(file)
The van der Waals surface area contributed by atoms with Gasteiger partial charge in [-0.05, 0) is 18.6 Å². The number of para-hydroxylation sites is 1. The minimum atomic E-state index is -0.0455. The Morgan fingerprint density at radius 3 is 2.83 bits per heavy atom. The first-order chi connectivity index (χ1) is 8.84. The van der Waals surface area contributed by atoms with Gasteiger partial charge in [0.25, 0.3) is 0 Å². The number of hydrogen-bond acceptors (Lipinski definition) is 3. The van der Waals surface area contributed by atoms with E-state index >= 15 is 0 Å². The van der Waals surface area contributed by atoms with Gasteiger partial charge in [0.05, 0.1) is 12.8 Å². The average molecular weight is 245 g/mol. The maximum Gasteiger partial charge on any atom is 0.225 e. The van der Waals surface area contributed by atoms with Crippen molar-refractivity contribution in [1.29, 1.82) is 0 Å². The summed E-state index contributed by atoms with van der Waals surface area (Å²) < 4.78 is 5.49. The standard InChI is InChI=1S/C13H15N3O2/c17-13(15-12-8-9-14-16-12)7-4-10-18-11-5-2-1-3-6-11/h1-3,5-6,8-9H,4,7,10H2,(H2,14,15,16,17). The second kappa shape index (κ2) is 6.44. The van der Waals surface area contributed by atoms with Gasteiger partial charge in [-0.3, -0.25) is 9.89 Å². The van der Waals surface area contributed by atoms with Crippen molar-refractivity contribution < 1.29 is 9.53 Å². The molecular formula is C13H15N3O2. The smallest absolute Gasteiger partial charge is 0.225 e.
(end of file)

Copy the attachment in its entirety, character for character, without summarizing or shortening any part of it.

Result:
The van der Waals surface area contributed by atoms with Gasteiger partial charge in [-0.05, 0) is 18.6 Å². The number of para-hydroxylation sites is 1. The minimum atomic E-state index is -0.0455. The Morgan fingerprint density at radius 3 is 2.83 bits per heavy atom. The first-order chi connectivity index (χ1) is 8.84. The van der Waals surface area contributed by atoms with Gasteiger partial charge in [0.25, 0.3) is 0 Å². The number of hydrogen-bond acceptors (Lipinski definition) is 3. The van der Waals surface area contributed by atoms with E-state index >= 15 is 0 Å². The van der Waals surface area contributed by atoms with Gasteiger partial charge in [0.05, 0.1) is 12.8 Å². The average molecular weight is 245 g/mol. The maximum Gasteiger partial charge on any atom is 0.225 e. The van der Waals surface area contributed by atoms with Crippen molar-refractivity contribution in [1.29, 1.82) is 0 Å². The summed E-state index contributed by atoms with van der Waals surface area (Å²) < 4.78 is 5.49. The standard InChI is InChI=1S/C13H15N3O2/c17-13(15-12-8-9-14-16-12)7-4-10-18-11-5-2-1-3-6-11/h1-3,5-6,8-9H,4,7,10H2,(H2,14,15,16,17). The second kappa shape index (κ2) is 6.44. The van der Waals surface area contributed by atoms with Gasteiger partial charge in [-0.3, -0.25) is 9.89 Å². The van der Waals surface area contributed by atoms with Crippen molar-refractivity contribution < 1.29 is 9.53 Å². The molecular formula is C13H15N3O2. The smallest absolute Gasteiger partial charge is 0.225 e.